• define and design channel-specific workflows and cross-channel workflows to adapt to end user usage patterns
  • track
    • traffic and revenue by channel
    • the most common channels where high value transactions begin and end
    • transactions that transcend multiple channels
    • users that use multiple channels to start and end transactions
    • users that shift and change the channels through which they interact with the enterprise

CDO’s Channel Tracking Dashboard

Apps and APIs

The CDO brings the app and API revolution to the enterprise by exposing old and arcane services as reusable, lightweight, and accessible APIs, designed to be consumed by lightweight and purpose-built apps.

CDOs track app and API metrics to understand and track the adoption, engagement, and usage of their products and services and to determine, optimize, and fine-tune investment decisions. Metrics include revenue, traffic, QoS, unique users, ratings of apps (consumer) and APIs (partner/developer), active apps, devices, and geo-distribution of traffic and revenue.

A successful CDO will:

  • track and understand trends and changes in KPIs, inlcuding unique users, usage, and app ratings to implement product strategies to build better products
  • use KPIs as an impetus to explore new market and customer segment opportunities and make timely investment decisions

CDO’s Apps and APIs Dashboard

Developers and Partners

Developers and partners are the channels to grow the enterprise. A healthy developer community and a diverse partner ecosystem is a sign of a thriving enterprise and a leading indicator of digital success. CDOs should measure the cost and likelihood of developers and partners successfully onboarding to their platform and launching new and innovative apps that are desired and used by users. Metrics such as cost of developer acquisition (CODA), partner onboarding success rate, and partner onboarding time are key to tracking the health of the developer and partner community. At any point, the CDO should have information about the revenue and traffic from a partner/developer, the QoS experienced by the partner/developer, apps built by these partners and developers, and the unique users delivered via these apps. This information is used by the CDO to fine-tune developer/partner onboarding processes and to craft marketing strategies that attract, retain, and engage developers and partners.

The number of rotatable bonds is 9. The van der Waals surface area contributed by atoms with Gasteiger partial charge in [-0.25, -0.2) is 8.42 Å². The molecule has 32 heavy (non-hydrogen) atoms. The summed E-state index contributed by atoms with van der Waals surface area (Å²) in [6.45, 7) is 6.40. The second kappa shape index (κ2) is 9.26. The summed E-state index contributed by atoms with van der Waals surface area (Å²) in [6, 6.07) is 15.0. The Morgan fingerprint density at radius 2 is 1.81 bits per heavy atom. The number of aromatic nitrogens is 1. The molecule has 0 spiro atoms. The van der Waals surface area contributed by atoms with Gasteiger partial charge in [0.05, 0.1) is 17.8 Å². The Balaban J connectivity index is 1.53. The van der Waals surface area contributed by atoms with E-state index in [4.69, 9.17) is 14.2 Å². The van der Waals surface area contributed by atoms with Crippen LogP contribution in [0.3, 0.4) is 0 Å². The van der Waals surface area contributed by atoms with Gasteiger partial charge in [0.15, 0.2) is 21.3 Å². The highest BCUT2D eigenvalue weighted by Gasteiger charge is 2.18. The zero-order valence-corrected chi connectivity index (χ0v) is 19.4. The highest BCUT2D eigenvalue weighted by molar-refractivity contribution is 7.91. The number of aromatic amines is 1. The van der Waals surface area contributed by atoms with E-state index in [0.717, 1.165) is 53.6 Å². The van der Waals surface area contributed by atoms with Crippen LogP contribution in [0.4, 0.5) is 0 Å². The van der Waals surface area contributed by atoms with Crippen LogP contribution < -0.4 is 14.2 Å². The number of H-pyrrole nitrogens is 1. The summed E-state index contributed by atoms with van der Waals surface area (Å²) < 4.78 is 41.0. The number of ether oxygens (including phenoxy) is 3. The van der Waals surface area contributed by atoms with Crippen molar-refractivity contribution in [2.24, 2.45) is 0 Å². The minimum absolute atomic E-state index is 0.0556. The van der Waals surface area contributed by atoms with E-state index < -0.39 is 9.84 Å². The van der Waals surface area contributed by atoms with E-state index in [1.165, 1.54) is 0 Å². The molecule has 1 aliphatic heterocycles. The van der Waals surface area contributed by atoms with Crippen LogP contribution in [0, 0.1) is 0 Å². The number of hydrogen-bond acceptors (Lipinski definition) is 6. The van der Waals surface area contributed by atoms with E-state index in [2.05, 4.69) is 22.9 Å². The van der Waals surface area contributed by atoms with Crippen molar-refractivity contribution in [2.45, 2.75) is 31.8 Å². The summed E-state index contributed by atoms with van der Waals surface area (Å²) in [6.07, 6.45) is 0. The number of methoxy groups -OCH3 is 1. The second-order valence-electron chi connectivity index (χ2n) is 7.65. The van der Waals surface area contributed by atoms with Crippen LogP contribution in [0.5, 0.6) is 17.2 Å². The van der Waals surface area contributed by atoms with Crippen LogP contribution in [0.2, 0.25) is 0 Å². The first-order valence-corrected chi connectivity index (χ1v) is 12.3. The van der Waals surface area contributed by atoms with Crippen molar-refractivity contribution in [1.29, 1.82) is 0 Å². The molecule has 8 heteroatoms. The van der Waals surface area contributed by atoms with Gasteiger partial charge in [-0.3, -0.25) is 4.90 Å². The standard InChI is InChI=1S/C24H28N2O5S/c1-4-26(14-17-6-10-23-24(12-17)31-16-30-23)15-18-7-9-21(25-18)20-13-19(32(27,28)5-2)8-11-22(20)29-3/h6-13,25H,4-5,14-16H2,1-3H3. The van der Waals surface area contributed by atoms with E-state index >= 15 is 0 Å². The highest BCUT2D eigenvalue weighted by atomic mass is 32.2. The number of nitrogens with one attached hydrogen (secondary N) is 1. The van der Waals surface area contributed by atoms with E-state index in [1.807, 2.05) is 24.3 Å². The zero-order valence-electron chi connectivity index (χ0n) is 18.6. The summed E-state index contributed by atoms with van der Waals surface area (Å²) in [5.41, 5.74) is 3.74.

A successful CDO will:

  • define strategies to reduce cost of developer and partner acquisition and onboarding
  • remove bottlenecks and provide a better developer experience to strengthen platform adoption

CDO’s Developers and Partners Dashboard

News: Internal, Ecosystem, and External

Last but not least, CDOs need to stay abreast of relevant news and information that impacts their industry, ecosystem, enterprise, organization, or specific app or API team. CDOs should track how their apps and APIs are being talked about on social media, and listen to learn about product or service issues that are likely to cause dissatisfaction for developers, partners, and users. In addition, they should closely track how new releases and versions of their services, APIs, and apps impact usage and revenue.

A successful CDO will:

  • manage the perception of a business’ products and services on social media and arrest and address negative trends and user and developer dissatisfaction
  • design and implement market and competitive research pipelines to uncover new trends and changing end-user behavior patterns

CDO’s News & Releases Dashboard


A CDO is tasked with a challenging job: to be the chief digital strategist for the enterprise, and to shake up an enterprise and make it digitally relevant and able to successfully adapt to changing user preferences, behavior, expectations, and access patterns. A data-driven approach and culture is the best asset that a CDO can nurture in the enterprise to make objective decisions and track the impact of those decisions and actions.

If you are a CDO, we would love to hear from you about analytics and other techniques that you are using to bring about the digital revolution in your enterprise!

Big Data Funded by the Millions : Here’s 3 Ways to Turn Data Science into Business

Published Originally on SiliconAngle with Ryan Cox

Academia.edu continues to make scientific research a more open and networked practice, raising $11.1 million in Series B funding from Khosla Ventures, Spark Capital and True Ventures today. According to AllThingsD, we learned that the San Francisco-based company now has 4.5 million registered researchers and eight million monthly visitors. Reiterating the growing interest in data-driven startups is ResearchGate, which recently raised a $35 million Series C round. Hello Big Data.